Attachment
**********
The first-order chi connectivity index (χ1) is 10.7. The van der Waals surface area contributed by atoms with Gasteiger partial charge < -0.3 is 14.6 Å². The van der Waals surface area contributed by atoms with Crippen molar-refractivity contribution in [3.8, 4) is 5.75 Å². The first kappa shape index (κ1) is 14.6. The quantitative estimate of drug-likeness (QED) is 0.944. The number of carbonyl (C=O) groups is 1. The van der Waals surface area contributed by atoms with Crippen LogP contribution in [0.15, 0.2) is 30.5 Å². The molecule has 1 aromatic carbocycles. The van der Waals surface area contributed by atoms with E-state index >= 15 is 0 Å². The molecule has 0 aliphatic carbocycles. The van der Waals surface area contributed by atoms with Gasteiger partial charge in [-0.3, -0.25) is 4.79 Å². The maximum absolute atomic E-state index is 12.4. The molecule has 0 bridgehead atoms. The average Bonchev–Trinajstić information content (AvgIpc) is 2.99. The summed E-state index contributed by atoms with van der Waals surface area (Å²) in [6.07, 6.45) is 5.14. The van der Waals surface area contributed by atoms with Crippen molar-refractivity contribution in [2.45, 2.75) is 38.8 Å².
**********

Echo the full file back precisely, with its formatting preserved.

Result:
The first-order chi connectivity index (χ1) is 10.7. The van der Waals surface area contributed by atoms with Gasteiger partial charge < -0.3 is 14.6 Å². The van der Waals surface area contributed by atoms with Crippen molar-refractivity contribution in [3.8, 4) is 5.75 Å². The first kappa shape index (κ1) is 14.6. The quantitative estimate of drug-likeness (QED) is 0.944. The number of carbonyl (C=O) groups is 1. The van der Waals surface area contributed by atoms with Crippen LogP contribution in [0.15, 0.2) is 30.5 Å². The molecule has 1 aromatic carbocycles. The van der Waals surface area contributed by atoms with E-state index >= 15 is 0 Å². The molecule has 0 aliphatic carbocycles. The van der Waals surface area contributed by atoms with Gasteiger partial charge in [-0.3, -0.25) is 4.79 Å². The maximum absolute atomic E-state index is 12.4. The molecule has 0 bridgehead atoms. The average Bonchev–Trinajstić information content (AvgIpc) is 2.99. The summed E-state index contributed by atoms with van der Waals surface area (Å²) in [6.07, 6.45) is 5.14. The van der Waals surface area contributed by atoms with Crippen molar-refractivity contribution in [2.45, 2.75) is 38.8 Å².